• Content Type: Special Report
  • Institution: The Brookings Institution
  • Abstract: On June 12, 2017, Bruce Jones, director of the Brookings Foreign Policy Program, convened five Brookings experts—John Allen, Vanda Felbab-Brown, Tanvi Madan, Michael O’Hanlon, and Bruce Riedel—to discuss the history and future of U.S. policy in Afghanistan. The edited transcript below reflects their assessments of evolving U.S. objectives in Afghanistan, progress to date, enduring challenges, regional dynamics, burden-sharing with coalition partners and regional stakeholders, domestic political support for ongoing U.S. commitment, and policy recommendations for U.S. strategy going forward.
  • Topic: International Security
  • Political Geography: Afghanistan
  • Author: Robert Einhorn, Steven Pifer
  • Publication Date: 09-2017
  • Content Type: Special Report
  • Institution: The Brookings Institution
  • Abstract: In conducting its Nuclear Posture Review, the Trump administration needs to consider how best to meet U.S. deterrence requirements in a changing security environment. Today’s most pressing challenges to U.S. deterrence goals come not from the threat of a massive nuclear attack against the U.S. homeland but from the possibility that nuclear-armed adversaries will use the threat of escalation to the nuclear level to act more aggressively in their regions and prevent the United States from coming to the defense of its allies and partners.
  • Topic: International Security
  • Political Geography: Global Focus
  • Author: Steven Pifer
  • Publication Date: 10-2016
  • Content Type: Special Report
  • Institution: The Brookings Institution
  • Abstract: rms control has figured on the agenda between Washington and Moscow since the 1960s. Suc- cessive U.S. administrations since that of Richard Nixon have pursued negotiated arms control arrangements to limit and reduce the number of Soviet (and Russian) nuclear weapons, to enhance strategic stability, to increase transparency and predictability, to reduce the costs of U.S. nuclear forces, and to bolster America’s non-proliferation credentials. Negotiations on arms control have proceeded in times of both good and difficult relations. At times, progress on arms control has helped drive a more positive over- all relationship between Washington and Moscow. At other times, differences over arms control and related issues have contributed to a downward slide in rela- tions. The next president will take office in January 2017, when the overall U.S.-Russia relationship is at its lowest point since the end of the Cold War.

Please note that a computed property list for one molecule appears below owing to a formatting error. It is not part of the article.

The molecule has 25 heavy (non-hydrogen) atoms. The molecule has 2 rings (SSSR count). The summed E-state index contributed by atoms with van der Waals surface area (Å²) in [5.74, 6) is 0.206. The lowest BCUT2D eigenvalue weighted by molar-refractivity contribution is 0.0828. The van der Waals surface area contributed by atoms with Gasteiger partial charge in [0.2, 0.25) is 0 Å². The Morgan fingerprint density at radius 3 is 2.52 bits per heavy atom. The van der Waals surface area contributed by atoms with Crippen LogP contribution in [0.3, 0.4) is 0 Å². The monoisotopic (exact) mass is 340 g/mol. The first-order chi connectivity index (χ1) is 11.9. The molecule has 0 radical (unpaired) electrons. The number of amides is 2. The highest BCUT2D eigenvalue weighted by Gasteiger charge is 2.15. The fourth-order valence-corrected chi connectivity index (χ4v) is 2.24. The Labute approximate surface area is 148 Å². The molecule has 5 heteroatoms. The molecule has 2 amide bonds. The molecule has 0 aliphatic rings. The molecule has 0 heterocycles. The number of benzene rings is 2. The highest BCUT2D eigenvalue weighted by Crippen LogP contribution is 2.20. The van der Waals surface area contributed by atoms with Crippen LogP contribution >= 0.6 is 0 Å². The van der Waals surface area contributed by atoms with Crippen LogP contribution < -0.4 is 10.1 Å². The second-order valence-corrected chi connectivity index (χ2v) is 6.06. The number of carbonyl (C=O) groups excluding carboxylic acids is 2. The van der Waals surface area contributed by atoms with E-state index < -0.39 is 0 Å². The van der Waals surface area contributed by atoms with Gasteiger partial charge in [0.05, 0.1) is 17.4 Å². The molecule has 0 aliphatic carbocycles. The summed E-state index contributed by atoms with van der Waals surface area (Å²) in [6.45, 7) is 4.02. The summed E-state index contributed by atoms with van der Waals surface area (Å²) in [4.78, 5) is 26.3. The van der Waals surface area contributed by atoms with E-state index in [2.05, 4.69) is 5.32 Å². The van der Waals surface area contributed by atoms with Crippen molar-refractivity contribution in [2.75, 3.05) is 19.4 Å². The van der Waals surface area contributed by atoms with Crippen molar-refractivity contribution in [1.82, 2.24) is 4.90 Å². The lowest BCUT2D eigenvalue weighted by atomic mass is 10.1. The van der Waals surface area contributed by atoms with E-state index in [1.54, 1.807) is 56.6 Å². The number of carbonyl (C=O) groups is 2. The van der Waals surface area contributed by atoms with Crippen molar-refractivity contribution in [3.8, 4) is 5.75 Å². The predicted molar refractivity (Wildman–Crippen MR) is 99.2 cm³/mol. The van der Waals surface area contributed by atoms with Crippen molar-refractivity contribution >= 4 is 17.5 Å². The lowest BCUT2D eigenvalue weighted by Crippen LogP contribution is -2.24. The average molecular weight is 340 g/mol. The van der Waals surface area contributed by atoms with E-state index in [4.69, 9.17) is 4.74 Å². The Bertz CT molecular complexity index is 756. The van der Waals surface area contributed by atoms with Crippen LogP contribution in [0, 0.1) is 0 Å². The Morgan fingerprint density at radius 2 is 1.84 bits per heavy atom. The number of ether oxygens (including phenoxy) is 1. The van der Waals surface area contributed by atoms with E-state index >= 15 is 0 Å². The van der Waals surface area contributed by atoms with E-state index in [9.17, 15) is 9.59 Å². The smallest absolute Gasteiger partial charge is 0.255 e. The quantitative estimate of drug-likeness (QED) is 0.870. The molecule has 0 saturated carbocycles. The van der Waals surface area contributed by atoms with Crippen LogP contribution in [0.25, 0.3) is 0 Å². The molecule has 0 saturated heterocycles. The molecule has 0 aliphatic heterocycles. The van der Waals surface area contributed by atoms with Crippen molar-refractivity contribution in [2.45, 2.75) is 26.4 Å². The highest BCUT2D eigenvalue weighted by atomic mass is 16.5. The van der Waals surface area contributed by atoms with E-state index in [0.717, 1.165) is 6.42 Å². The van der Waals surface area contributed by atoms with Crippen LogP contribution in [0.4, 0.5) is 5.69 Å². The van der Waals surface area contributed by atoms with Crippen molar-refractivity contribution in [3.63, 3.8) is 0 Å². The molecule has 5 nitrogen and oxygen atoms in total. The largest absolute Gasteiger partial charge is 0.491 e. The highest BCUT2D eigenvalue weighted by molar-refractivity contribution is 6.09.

• Topic: International Relations, Arms Control and Proliferation, Nuclear Weapons, International Security
  • Political Geography: Russia, America
  • Author: William Perry, Deep Cuts Commission
  • Publication Date: 06-2016
  • Content Type: Special Report
  • Institution: The Brookings Institution
  • Abstract: This report contains a number of bold proposals on how to better manage relations between the West and Russia in order to avert worst-case scenarios. Specifying that cooperative solutions are pos- sible without giving up on the fundamental interests of each side, it warrants a close look by officials in both Moscow and Washington.
  • Topic: International Relations, International Cooperation, International Security, International Affairs, Geopolitics
  • Political Geography: Russia, America, Europe, Global Focus